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Elysian Fields Quarterly - Summer 2004

  • Issue Number: Volume 21 Number 3
  • Published Date: Summer 2004

Imagine being able to put into words the feeling of a home run on a summer night and you’ll have the All-Star issue of Elysian Fields Quarterly, a unique and unabashedly ardent literary magazine devoted solely to America’s once (and future—well, we can dream, can’t we?) favorite sport, baseball. What are the Elysian Fields? According to EFQ, they were “the grounds in Hoboken, New Jersey, where the old Knickerbocker Base Ball Club developed the game of baseball and played the first match game according to Knickerbocker Rules (the “New York game”) on June 19, 1846.” (Also, in Greek mythology, the name for paradise.) “The Baseball Review,” as EFQ bills itself, features expert commentary (Neil deMause on the fall in attendance despite {because of?} all the new stadium-building, and Tom Faulkner [who, his bio tells us, has a cat named Fungo Marie] on living through a losing season with the team you love: “it can always get worse”); history (Chuck Nan’s and Richard Leutzinger’s respective pieces on past tours of Japan by the Giants and the Seals); nostalgia (John P. Frey’s poignant “Memories of the Shibe”); reviews of baseball books both new and not so (Michael Sokolove on Darryl Strawberry, Charles Einstein’s reissued classic on the Say Hey Kid, Willie’s Time); and yes, even fiction and poetry. In addition, you’ll find quizzes (on trivia and trades) and ads for genuine big league baseball mud (individual booklets only one dollar each) and “Can the Commish!” t-shirts sporting the slogan “FIX BASEBALL: Contract Bud. (And do something about that hair, too).” If you’re a fan (and you aren’t Bud Selig), you’ll find yourself doing the wave (yes, right there in your chair, all by yourself) for this smart and quirky insider’s look at the game its contributors write about the same way many of them once played—just for the love.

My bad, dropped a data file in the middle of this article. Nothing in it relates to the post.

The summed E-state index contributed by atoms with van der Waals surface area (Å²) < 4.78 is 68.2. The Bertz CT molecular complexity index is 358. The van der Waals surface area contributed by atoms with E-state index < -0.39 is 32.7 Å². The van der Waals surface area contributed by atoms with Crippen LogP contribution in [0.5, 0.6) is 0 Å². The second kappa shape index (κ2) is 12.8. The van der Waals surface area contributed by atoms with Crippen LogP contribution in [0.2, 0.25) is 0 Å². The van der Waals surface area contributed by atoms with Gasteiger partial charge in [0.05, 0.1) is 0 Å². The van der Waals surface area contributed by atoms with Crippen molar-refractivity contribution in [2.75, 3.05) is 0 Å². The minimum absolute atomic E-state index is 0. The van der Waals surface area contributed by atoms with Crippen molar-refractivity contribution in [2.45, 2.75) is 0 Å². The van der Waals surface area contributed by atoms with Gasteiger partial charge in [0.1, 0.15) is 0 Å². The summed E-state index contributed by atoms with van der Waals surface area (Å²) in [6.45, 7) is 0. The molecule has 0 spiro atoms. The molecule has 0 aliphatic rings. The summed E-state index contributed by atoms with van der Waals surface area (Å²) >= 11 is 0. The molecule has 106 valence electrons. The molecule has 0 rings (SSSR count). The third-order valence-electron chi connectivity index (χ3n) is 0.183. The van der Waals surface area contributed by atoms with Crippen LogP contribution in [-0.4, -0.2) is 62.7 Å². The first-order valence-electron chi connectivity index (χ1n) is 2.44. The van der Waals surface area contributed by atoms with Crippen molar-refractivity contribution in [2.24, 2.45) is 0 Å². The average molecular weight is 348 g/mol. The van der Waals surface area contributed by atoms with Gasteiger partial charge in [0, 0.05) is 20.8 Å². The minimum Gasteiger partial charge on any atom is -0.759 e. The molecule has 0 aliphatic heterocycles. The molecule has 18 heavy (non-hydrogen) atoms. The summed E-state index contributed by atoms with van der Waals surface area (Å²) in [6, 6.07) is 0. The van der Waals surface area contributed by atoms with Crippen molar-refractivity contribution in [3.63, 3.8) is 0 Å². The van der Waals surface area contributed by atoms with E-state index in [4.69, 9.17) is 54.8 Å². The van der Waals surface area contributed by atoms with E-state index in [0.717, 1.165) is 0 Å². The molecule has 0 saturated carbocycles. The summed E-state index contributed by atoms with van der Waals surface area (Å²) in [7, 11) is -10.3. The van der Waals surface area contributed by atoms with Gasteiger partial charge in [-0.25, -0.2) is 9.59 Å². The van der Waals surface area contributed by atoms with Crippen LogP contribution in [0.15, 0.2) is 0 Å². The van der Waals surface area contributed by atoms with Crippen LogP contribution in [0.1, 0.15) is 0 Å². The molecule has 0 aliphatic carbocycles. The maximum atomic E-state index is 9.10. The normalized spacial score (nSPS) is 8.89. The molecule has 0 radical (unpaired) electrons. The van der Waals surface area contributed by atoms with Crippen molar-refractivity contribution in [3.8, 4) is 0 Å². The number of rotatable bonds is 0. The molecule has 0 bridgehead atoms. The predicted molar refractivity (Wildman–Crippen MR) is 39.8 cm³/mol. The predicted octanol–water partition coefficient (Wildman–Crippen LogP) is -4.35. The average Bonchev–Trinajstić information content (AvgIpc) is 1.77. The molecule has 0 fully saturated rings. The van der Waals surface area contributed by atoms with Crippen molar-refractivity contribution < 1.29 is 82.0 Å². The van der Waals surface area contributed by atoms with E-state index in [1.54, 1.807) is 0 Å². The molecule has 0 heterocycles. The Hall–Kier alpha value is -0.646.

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Review Posted on August 31, 2004
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